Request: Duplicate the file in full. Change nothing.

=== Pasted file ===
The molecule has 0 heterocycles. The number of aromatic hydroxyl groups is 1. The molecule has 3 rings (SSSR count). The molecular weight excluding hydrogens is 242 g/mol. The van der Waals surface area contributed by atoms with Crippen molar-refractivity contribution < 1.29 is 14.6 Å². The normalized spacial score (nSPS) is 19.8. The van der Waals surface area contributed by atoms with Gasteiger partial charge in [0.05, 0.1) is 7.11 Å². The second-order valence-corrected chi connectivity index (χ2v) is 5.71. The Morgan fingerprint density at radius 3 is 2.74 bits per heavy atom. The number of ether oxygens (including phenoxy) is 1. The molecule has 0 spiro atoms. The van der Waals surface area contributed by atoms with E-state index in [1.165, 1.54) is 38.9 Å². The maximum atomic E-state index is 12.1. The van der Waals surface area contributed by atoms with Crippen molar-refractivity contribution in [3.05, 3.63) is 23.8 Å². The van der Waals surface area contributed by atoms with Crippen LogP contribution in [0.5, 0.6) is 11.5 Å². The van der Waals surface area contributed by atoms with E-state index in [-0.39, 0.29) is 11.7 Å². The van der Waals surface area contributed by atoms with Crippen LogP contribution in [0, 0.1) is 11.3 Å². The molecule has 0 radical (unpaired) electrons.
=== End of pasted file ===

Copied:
The molecule has 0 heterocycles. The number of aromatic hydroxyl groups is 1. The molecule has 3 rings (SSSR count). The molecular weight excluding hydrogens is 242 g/mol. The van der Waals surface area contributed by atoms with Crippen molar-refractivity contribution < 1.29 is 14.6 Å². The normalized spacial score (nSPS) is 19.8. The van der Waals surface area contributed by atoms with Gasteiger partial charge in [0.05, 0.1) is 7.11 Å². The second-order valence-corrected chi connectivity index (χ2v) is 5.71. The Morgan fingerprint density at radius 3 is 2.74 bits per heavy atom. The number of ether oxygens (including phenoxy) is 1. The molecule has 0 spiro atoms. The van der Waals surface area contributed by atoms with E-state index in [1.165, 1.54) is 38.9 Å². The maximum atomic E-state index is 12.1. The van der Waals surface area contributed by atoms with Crippen molar-refractivity contribution in [3.05, 3.63) is 23.8 Å². The van der Waals surface area contributed by atoms with Crippen LogP contribution in [0.5, 0.6) is 11.5 Å². The van der Waals surface area contributed by atoms with E-state index in [-0.39, 0.29) is 11.7 Å². The van der Waals surface area contributed by atoms with Crippen LogP contribution in [0, 0.1) is 11.3 Å². The molecule has 0 radical (unpaired) electrons.